After Jesus heals this man, he brings him back into the life of the community by sending him out to proclaim what God has done for him. After the healing, Luke refers to him as “the man from whom the demons had gone” because this man’s story still matters. Even though he’s been healed, his identity is wrapped up in this history of what has happened to him—it’s his story. 

And that is why Jesus sends him out! To share his story with the community because they need to hear it and learn from it. They need this so that they, too, can go out and tell his story. So that they, like Jesus, can be advocates for change, for new life, for rebirth.

The man goes to tell his story, but not without protest. Can you imagine having to go back? To face the people who have been afraid of you for years? How brave of him to tell his story, to share what God has done for him, with the very people who watched him suffer year after year.

When I read the stories about those who died in the Pulse nightclub shooting, I am filled with both sadness and hope. Sadness that our sisters and brothers were murdered, that gun violence continues, that we live in a world plagued by hatred, fear, and bigotry. But I am also filled with hope. Hope that dilutes hatred, hope that washes over fear, hope that mitigates bigotry. Because of the courage of these victims’ families and friends to share their loved ones’ stories, we are drawn into community with one another. The differences between us fade, and grace pours forth. 

We don’t know how the Gerasene Demoniac was received when he returned to his community, but his courage to tell his story reminds me of the stories of the Orlando shooting victims that we’ve been hearing this week. Stories of overcoming fears, of courage, hope, solidarity, and resilience. 

Stories of people like Deonka, who had been arrested for several drug infractions, but with the help of new friends and a church community, was working to turn her life around.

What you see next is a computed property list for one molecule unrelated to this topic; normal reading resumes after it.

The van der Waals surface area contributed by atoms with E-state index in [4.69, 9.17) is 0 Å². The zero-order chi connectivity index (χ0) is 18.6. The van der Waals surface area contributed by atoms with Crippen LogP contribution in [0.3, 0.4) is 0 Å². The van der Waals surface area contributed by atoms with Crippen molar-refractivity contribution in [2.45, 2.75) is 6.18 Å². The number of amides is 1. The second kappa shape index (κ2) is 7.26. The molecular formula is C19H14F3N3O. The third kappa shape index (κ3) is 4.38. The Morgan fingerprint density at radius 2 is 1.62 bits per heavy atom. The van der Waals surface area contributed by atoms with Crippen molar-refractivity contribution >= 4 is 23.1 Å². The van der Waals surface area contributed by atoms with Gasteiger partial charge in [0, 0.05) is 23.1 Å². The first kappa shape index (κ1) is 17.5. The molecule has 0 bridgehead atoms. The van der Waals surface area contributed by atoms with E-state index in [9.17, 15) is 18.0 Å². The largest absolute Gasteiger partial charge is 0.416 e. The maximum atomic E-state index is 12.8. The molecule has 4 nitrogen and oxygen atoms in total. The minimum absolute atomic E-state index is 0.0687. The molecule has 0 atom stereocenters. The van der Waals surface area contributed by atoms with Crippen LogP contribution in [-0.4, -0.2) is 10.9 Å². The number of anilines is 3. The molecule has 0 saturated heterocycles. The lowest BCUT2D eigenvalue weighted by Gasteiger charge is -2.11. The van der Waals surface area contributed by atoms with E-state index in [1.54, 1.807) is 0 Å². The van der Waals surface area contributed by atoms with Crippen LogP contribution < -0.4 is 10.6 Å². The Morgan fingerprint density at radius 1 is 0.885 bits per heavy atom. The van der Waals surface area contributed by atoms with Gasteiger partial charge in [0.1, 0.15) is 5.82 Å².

Stories of people like Frankie, a charming big brother who taught his little sister how to walk in high heels and wear makeup.

Stories of people like Juan and Luis, partners who ran a salon together and would offer free services to women who had been victims of domestic violence. 

Stories of beautiful human beings—our sisters and our brothers—stories of grace embodied and love incarnate. Stories of power in weakness, of reconciliation, stories of love.

Jesus invites us to share our stories with one another because in doing so, we can see more clearly the joys and challenges that we all face in this world. The stories we share bless both those who tell them and those who hear. They bridge lives, make connections, and bring us closer in understanding. In our listening, we discover that we too can be a part of the change. We do not need to remain silent. We are not powerless. Instead we are invited to be witnesses, to speak up, and to work towards unity in our own lives, in our communities, in our nation, and in our world.

Paul says that we are clothed with Christ and this clothing is our protection, our security, our courage. Christ binds us to one another and gives us the freedom to listen, the freedom to speak, the freedom to understand, the freedom to be one. “For in Christ, there is no longer Jew or Greek, there is no longer slave or free, there is no longer male and female; for all of us are one in Christ Jesus.” Christ gives us the freedom to love, just as God loves us.

It is a tragedy that these young men and women died. But their death is not the end of the story. Their lives give witness to God’s story. And God’s story—the story of the life, death, and resurrection of Jesus Christ—this story has the power to save, the power to heal, the power to transform. 

So listen. Share. Speak up for others. Like “the man from whom the demons had gone” go proclaim what God has done for you. Because God’s story is worth hearing, and worth telling, over and over again.